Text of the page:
Interpretive Communities of Risk
Risks and risk management occur within a rich and complex
socio-cultural context, in which particular groups are
predisposed to select, ignore and interpret risk
information in different ways. This project is part of a
broad program to understand the socio-cultural dynamics of
risk perception, decision-making and behavior.
Specifically, this project integrates three recent research
trajectories (affective imagery, cultural theory, and the
“white male effect”) in a systematic effort to
identify, describe and explain the existence of discrete
“interpretive communities of risk:” groups who
share common risk perceptions, affective imagery, cultural
worldviews, and sociodemographic characteristics. Results
from this study will contribute to emerging theory on the
roles of affect, symbolic meaning, cultural worldviews and
socio-cultural context in risk perception and
Can we identify distinct interpretive communities of risk
among the American public? If so, what are their
distinguishing characteristics? Are these interpretive
communities dynamic and in constant flux, or are they
relatively stable, transcending particular risks? In other
words, do interpretive communities that are substantially
different in character form around different kinds of risks
(e.g., health vs. security vs. environmental risks), or are
there groups who consistently perceive and interpret a wide
variety of risks in similar ways? Finally, why do some
interpretive communities perceive particular hazards as
extreme risks, while others perceive these same hazards as
very low or non-existent risks?
Interpretive communities of risk were first identified in a
2003 national survey on American risk perception, policy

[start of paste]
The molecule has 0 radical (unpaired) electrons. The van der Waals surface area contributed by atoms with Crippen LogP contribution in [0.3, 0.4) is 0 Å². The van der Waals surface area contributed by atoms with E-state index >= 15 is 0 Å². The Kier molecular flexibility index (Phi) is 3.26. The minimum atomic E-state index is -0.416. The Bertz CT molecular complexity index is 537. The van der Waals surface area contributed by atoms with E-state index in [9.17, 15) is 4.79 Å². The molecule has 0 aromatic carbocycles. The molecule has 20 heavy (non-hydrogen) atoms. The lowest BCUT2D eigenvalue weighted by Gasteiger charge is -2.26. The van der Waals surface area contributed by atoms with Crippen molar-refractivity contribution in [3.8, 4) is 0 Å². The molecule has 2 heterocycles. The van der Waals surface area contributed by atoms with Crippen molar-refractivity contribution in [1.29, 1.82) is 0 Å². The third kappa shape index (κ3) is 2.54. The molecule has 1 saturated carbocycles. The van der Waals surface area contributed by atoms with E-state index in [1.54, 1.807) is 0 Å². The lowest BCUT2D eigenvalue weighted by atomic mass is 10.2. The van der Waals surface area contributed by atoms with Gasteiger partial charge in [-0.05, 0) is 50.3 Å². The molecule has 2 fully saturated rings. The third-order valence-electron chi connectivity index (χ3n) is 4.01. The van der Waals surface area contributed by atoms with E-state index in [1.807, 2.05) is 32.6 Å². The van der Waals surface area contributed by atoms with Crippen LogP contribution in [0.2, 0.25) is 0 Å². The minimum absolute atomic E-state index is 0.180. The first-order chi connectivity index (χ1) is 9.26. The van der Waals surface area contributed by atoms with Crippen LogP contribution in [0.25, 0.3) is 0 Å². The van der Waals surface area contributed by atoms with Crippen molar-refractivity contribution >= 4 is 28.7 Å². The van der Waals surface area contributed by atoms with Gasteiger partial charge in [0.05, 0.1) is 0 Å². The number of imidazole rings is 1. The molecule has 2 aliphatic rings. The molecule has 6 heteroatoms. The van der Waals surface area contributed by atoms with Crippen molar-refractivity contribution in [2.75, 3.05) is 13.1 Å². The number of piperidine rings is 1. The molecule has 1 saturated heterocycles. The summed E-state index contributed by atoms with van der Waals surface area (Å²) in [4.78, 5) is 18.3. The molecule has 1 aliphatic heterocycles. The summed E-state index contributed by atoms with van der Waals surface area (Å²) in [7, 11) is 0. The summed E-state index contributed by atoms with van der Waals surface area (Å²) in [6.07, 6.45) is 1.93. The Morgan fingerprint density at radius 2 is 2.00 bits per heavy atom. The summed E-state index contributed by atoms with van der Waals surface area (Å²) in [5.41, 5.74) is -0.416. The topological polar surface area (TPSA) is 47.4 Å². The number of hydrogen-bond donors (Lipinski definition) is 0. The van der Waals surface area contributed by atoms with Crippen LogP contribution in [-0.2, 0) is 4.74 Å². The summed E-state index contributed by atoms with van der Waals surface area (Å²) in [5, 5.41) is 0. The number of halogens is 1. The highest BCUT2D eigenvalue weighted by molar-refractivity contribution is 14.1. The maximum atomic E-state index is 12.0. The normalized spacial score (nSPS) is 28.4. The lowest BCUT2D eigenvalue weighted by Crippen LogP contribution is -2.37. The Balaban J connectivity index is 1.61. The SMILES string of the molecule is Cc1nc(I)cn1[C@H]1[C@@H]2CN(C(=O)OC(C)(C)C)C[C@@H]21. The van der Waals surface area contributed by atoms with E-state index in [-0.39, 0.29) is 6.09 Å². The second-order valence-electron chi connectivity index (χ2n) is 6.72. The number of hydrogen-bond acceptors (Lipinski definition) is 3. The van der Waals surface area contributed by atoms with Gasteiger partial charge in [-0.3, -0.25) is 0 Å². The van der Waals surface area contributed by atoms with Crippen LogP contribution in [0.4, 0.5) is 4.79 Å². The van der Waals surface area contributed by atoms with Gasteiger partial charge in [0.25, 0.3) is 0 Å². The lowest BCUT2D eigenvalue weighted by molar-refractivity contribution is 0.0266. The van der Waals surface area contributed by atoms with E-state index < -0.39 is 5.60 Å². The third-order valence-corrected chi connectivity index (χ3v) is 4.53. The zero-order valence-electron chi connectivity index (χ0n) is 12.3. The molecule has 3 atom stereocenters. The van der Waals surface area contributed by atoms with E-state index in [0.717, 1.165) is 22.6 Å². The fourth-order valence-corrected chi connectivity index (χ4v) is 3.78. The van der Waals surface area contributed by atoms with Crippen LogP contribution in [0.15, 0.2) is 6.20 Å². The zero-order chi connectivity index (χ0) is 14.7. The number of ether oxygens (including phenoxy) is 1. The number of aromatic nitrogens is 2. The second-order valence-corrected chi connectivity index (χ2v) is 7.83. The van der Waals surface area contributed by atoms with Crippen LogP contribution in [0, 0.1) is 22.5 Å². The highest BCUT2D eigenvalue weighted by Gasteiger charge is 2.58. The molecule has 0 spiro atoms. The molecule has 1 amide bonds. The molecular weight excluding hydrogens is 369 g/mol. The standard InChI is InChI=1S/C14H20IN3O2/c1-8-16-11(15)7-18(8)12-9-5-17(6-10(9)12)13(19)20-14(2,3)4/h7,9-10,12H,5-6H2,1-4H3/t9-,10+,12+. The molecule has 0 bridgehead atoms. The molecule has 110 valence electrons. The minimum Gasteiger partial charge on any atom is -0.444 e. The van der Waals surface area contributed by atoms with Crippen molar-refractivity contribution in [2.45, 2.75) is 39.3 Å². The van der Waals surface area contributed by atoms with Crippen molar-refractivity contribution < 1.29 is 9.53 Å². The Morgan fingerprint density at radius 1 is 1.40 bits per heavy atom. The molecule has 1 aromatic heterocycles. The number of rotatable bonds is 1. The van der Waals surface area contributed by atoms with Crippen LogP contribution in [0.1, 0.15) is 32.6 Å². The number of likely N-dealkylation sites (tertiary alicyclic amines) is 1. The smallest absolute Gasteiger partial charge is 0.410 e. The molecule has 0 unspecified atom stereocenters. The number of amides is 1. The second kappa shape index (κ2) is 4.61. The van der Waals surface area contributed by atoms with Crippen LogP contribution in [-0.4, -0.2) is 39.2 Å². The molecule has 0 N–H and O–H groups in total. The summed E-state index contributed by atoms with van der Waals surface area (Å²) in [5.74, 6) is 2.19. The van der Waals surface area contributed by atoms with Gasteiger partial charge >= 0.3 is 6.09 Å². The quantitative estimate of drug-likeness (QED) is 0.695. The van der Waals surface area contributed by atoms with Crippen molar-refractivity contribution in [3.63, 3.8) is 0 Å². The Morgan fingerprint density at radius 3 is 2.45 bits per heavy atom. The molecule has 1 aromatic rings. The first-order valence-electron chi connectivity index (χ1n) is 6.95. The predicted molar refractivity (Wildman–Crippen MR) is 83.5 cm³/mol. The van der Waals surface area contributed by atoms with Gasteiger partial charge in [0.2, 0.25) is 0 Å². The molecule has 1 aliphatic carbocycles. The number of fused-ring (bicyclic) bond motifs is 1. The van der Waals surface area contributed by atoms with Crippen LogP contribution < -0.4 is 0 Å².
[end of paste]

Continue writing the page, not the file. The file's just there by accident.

preferences and behaviors regarding global climate change.
A second exploratory study is currently underway to
identify interpretive communities across diverse issues,
including nuclear power, global warming, pesticides,
genetically modified food, the Iraq War, terrorism, legal
abortion, homosexuality, marijuana, and gun control. A
national survey of American risk perceptions, affective
images, and cultural worldviews was conducted in June,
Additional studies are being conducted to identify
different interpretive communities (audiences) of climate
change among the American public.
Leiserowitz, A., Maibach, E., and Roser-Renouf, C. (2008)
Global Warming’s “Six
Americas”: An audience segmentation. Yale
University and George Mason University. New Haven, CT:
Yale Project on Climate Change.
Leiserowitz, A. (2005) American risk
perceptions: Is climate change dangerous? Risk
Analysis, 25 (6), 1433-1442.
Leiserowitz, A. (2007) Communicating the risks of global
warming: American risk perceptions, affective images and
interpretive communities. In S. Moser and L. Dilling, eds.
Communication and social change: Strategies for dealing
with the climate crisis, Cambridge University Press.